CASE OF THE MONTH ABSTRACT: A 49-year-old woman developed acute left facial, hypoglos-sal, and phrenic nerve palsies, as well as dysphagia and weakness in theneck and arms. Electrophysiologic studies showed an acute motor axonalneuropathy. Serum anti-GM1 IgG antibody was positive. Intavenous immu-noglobulin treatment resulted in good clinical recovery. The present reportindicates that the cranial and phrenic nerves may be affected unilaterally inGuillainBarre syndrome, and that there is clinical variability in the axonalsubtype of this syndrome.
2002 John Wiley & Sons, Inc. Muscle Nerve 25: 297299, 2002DOI 10.1002/mus.10041
UNILATERAL CRANIAL AND PHRENICNERVE INVOLVEMENT IN AXONALGUILLAINBARR SYNDROME
YUMI SAKAKIBARA, MD,1 MASAHIRO MORI, MD,2 SATOSHI KUWABARA, MD,2
KAORU KATAYAMA, MD,1 TAKAMICHI HATTORI, MD,2 MICHIAKI KOGA, MD, PhD,3 andNOBUHIRO YUKI, MD, PhD3
1Department of Neurology, Narita Red Cross Hospital, Narita, Japan2Department of Neurology, Chiba University School of Medicine, 1-8-1 Inohana,Chuo-ku, Chiba, 260-8670 Japan3Department of Neurology, Dokkyo University School of Medicine, Tochigi, Japan
Accepted 21 September 2001
GuillainBarre syndrome (GBS) is an acute inflam-matory polyneuropathy characterized by relativesymmetric progressive weakness and areflexia1 thatnow is classified as demyelinating or axonal based onclinical, electrophysiologic, and pathologic crite-ria.4,5,11,12 Asymmetric cranial nerve palsy has notcommonly been noted in GBS. We describe a patientwith axonal GBS who had unilateral, multiple cra-nial, and phrenic nerve palsies as the initial manifes-tations.
A 49-year-old Japanese woman developed acute neckmuscle weakness 10 days after an upper respiratorytract infection and was unable to raise her head offthe bed. She also had difficulty in swallowing, weak-ness and numbness in her upper extremities, andrespiratory distress. On day 9, she was referred toNarita Red Cross Hospital. On admission, neurologi-cal examination showed unilateral facial and hypo-glossal nerve palsies on the left, in addition to pha-
ryngeal palsy, dysarthria, and dysphagia. Eyemovements and pupillary reactions were normal.Muscle strength on the Medical Research Councilscale was grade 2 for the neck flexors and rotators,grade 4 for the proximal arms, and grade 2 for thesmall hand muscles. There was no weakness in thelegs or trunk. Weakness of the upper limbs was ap-proximately symmetric. There was no muscle atro-phy or fasciculation. Tendon reflexes were dimin-ished in the upper extremities but normal in thelower ones. She was able to walk steadily despite theprofound weakness in her neck and upper extremi-ties. Plantar responses were flexor. The sensory ex-amination was normal. Although GBS was suspected,the presence of unilateral multiple cranial involve-ment confused the diagnosis.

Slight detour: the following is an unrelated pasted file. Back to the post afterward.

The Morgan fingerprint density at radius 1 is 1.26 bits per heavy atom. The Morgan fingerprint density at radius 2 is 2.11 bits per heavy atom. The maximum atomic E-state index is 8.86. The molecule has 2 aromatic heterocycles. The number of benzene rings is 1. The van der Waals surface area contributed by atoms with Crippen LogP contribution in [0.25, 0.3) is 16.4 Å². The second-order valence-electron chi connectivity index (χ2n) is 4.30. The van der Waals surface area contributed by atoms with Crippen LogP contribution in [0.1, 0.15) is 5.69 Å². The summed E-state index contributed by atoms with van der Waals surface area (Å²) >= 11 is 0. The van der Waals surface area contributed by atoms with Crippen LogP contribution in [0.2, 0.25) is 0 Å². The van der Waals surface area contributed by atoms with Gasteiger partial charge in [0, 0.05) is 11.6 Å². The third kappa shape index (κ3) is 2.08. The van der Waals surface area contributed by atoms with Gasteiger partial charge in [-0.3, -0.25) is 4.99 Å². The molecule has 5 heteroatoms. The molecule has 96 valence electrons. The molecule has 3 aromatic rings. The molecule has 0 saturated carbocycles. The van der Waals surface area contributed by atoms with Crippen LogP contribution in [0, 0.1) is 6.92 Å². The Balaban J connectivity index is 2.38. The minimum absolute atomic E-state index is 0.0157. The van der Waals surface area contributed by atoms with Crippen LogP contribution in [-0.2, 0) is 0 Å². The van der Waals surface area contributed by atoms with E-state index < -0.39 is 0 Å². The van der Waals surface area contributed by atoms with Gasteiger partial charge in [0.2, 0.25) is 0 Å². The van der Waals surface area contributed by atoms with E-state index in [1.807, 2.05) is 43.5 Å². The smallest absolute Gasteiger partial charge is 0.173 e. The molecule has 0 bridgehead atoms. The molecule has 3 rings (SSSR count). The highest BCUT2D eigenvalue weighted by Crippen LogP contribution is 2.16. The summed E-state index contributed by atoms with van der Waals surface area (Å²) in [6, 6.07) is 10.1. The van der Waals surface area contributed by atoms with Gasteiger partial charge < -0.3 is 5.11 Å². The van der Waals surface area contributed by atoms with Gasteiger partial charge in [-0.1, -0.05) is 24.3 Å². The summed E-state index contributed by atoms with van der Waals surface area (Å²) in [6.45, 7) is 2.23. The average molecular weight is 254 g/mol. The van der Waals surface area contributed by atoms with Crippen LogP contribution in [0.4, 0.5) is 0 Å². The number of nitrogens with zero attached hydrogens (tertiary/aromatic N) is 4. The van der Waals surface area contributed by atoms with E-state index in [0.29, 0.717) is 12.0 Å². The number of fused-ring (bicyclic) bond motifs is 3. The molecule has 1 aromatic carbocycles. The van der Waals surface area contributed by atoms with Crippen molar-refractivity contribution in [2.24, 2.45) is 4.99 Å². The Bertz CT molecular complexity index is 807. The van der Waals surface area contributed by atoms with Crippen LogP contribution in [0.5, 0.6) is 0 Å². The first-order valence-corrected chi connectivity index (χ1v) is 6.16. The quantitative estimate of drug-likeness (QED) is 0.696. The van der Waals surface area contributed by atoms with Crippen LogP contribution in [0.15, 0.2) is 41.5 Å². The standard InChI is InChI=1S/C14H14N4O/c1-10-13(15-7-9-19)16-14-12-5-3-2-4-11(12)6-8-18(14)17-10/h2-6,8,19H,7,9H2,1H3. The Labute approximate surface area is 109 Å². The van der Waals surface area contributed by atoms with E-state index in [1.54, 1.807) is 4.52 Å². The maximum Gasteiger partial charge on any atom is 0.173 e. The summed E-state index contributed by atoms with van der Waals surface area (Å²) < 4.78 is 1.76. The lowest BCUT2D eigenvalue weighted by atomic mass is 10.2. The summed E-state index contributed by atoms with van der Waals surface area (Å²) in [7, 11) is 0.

In the cerebrospinal fluid, cell count was 1/mm3
and protein content was 45 mg/dl on day 16. Com-puted tomography and magnetic resonance imagingof the brain detected no abnormalities. A chestroentgenogram showed an elevated left diaphrag-matic level, indicative of unilateral phrenic nervepalsy (Fig. 1). Nerve conduction studies were per-formed on days 10, 23, and 302 (Table 1). Medianand ulnar motor nerve conduction studies showedmarked decreases in the compound muscle actionpotential amplitude after wrist stimulation, but distallatencies and nerve conduction velocities were nor-
Abbreviations: AMAN, acute motor axonal neuropathy; GBS, GuillainBarre syndromeKey words: acute motor axonal neuropathy; anti-ganglioside antibody;cranial neuropathy; GuillainBarre syndrome; pharyngeal-cervical-brachial variantCorrespondence to: M. Mori; e-mail firstname.lastname@example.org
2002 John Wiley & Sons, Inc.
Cranial Nerve Palsies in GBS MUSCLE & NERVE February 2002 297
mal. No F wave was evoked by the stimulation of themedian and ulnar nerves, whereas minimal F-wavelatency was normal with tibial nerve stimulation.These findings met the electrodiagnostic criteria ofacute motor axonal neuropathy (AMAN).5 Unfortu-nately, neither phrenic nerve conduction studies norsensory nerve conduction studies were performed.Serology was negative for herpes simplex virus, vari-cella-zoster virus, cytomegalovirus, EpsteinBarr vi-